Supervisor Told Employee With Disability Under American’s With Disabilities Act Not To Die At His Desk
The American’s with Disabilities Act (ADA) protects employees from discrimination on the basis of disability. Having extensive experience representing employees who have been subjected to disability discrimination, our Marion County, Florida disability discrimination attorneys have learned that employers frequently target employees who have a disability within the meaning of the ADA for abusive treatment. The decision by the U.S. District Court for the Northern District of Illinois in Baker v. Rohr-Mont Motors, Inc., 175 F.Supp.3d 1000 (N.D. Ill. 2016) is instructive in showing that when an employee is subjected to abusive remarks relating to his or her disability, the abusive behavior can be used to prove that the employee was terminated on the basis of disability in violation of the ADA.
Employee Abused After Revealing Heart Condition
In that case, Terry Baier (Baier) claimed that his former employer, Rohr-Motors, Inc., d/b/a Oakbrook Toyota (Oakbrook Toyota), fired him on the basis of disability in violation of the ADA. Baier was employed by Oakbrook Toyota as a General Sales Manager. During his employment, Baier was diagnosed with a damaged aortic valve and underwent open heart surgery. Following the surgery, Baier took a leave absence from work under the Family Medial Leave Act in order to recover from the surgery.
When he returned to work, Baier had a visible heart pack containing a defibrillator that his doctors required him to wear. Baier also returned to work with restrictions, including that he would work for only limited periods of time and that he would limit his total weekly hours. Although Baier provided letters from his doctors regarding his restrictions and explained his limited work hours to his supervisor, the supervisor, an employee named Syed, believed that he had no obligation to make sure that Baier did not work more than 40 hours per week. Syed also repeatedly asked Baier how long it would take until he was “100 percent.” After Baier complained about having to work until midnight, Syed told Baier, “that’s your job.” When Syed went on vacation, an employee named Barrett replaced Syed as Baier’s supervisor. Shortly after becoming his supervisor, Barrett told Baier, “don’t die at the desk or I am going to drag you outside and throw you in a ditch next to the road.”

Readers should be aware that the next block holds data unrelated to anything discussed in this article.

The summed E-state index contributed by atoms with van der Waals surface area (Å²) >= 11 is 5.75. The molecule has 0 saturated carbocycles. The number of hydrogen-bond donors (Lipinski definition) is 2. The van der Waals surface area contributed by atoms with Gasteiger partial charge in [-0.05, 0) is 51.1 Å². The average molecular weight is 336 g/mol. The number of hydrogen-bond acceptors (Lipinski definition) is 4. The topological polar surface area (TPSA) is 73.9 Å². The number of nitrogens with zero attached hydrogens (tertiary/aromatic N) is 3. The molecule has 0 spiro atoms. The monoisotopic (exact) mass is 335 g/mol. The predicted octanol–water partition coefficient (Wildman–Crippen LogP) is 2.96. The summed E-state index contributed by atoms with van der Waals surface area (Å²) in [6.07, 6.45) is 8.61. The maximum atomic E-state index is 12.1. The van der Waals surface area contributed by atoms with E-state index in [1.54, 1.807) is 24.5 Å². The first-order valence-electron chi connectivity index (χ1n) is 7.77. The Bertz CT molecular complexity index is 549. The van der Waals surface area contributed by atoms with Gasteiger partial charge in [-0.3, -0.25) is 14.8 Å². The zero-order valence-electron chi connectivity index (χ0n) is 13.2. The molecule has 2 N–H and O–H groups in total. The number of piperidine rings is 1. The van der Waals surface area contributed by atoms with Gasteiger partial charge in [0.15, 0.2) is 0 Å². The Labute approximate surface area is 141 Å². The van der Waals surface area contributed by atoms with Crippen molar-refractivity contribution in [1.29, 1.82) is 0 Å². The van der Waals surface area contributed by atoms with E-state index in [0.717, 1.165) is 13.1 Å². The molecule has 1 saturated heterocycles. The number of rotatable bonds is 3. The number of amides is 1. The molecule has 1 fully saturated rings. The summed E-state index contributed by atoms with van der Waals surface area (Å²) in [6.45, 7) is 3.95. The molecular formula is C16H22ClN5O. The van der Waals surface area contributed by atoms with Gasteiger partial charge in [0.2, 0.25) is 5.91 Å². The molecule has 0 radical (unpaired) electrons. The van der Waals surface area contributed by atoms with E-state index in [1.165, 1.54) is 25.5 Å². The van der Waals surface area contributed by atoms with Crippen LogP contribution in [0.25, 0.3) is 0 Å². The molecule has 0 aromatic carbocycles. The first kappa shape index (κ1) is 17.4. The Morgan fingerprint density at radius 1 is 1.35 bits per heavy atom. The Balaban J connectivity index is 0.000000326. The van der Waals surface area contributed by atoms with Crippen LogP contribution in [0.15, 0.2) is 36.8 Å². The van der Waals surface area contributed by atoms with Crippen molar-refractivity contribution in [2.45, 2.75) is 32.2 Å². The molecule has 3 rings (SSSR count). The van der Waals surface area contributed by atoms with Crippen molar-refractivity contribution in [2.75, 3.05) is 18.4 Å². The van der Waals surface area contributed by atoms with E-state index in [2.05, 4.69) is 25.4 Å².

Less than two weeks after Baier returned to work after his open heart surgery, Oakbrook Toyota’s owner threatened to demote Baier. Until then, Baier had never been subjected to any disciplinary action. When Baier came to work the next day expecting to be demoted, Barrett instead fired Baier. Barrett claimed that he decided to fire Baier because of his record of substandard behavior and use of profanity with a new salesperson. After he fired Baier, Barrett told another employee that there was no way that Baier “was going to drop dead on my watch at Oakbrook Toyota” and, if he did, Barrett would take him across the street to the country club and put him there.
Abusive Comments Are Evidence of Discrimination
Oakbrook Toyota filed a motion with the trial court seeking dismissal of Baier’s disability discrimination claim. In doing so, Oakbrook Toyota asked the trial court to find that Baier’s disability discrimination claim failed as a matter of law and Baier was prohibited from presenting his disability discrimination claim to a jury. The trial court denied Oakbrook Toyota’s motion. The trial court found that Barrett’s abusive remarks related to Baier’s disability and were evidence that Baier was fired because of his disability within the meaning of the ADA. The trial court also found the fact that Oakbrook Toyota fired Baier shortly after he revealed that he had a heart condition, took leave for open heart surgery, and then asked for work restrictions upon his return because of his heart condition was additional evidence of disability discrimination. This evidence, the trial court concluded, enabled Baier to present his disability discrimination to a jury for resolution.
Free Consultation With Ocala Disability Discrimination Lawyers
Based in Ocala, Florida and representing employees throughout Central Florida, we have extensive experience representing employees who have been the victims of disability discrimination. If you have been discriminated against on the basis of a disability or have questions about abusive comments relating to your disability, please contact our office for a free consultation with our Marion County, Florida disability discrimination attorneys. Our employee rights law firm takes disability discrimination cases on a contingency fee basis. This means that there are no attorney’s fees incurred unless there is a recovery and our attorney’s fees come solely from the monetary award that you recover.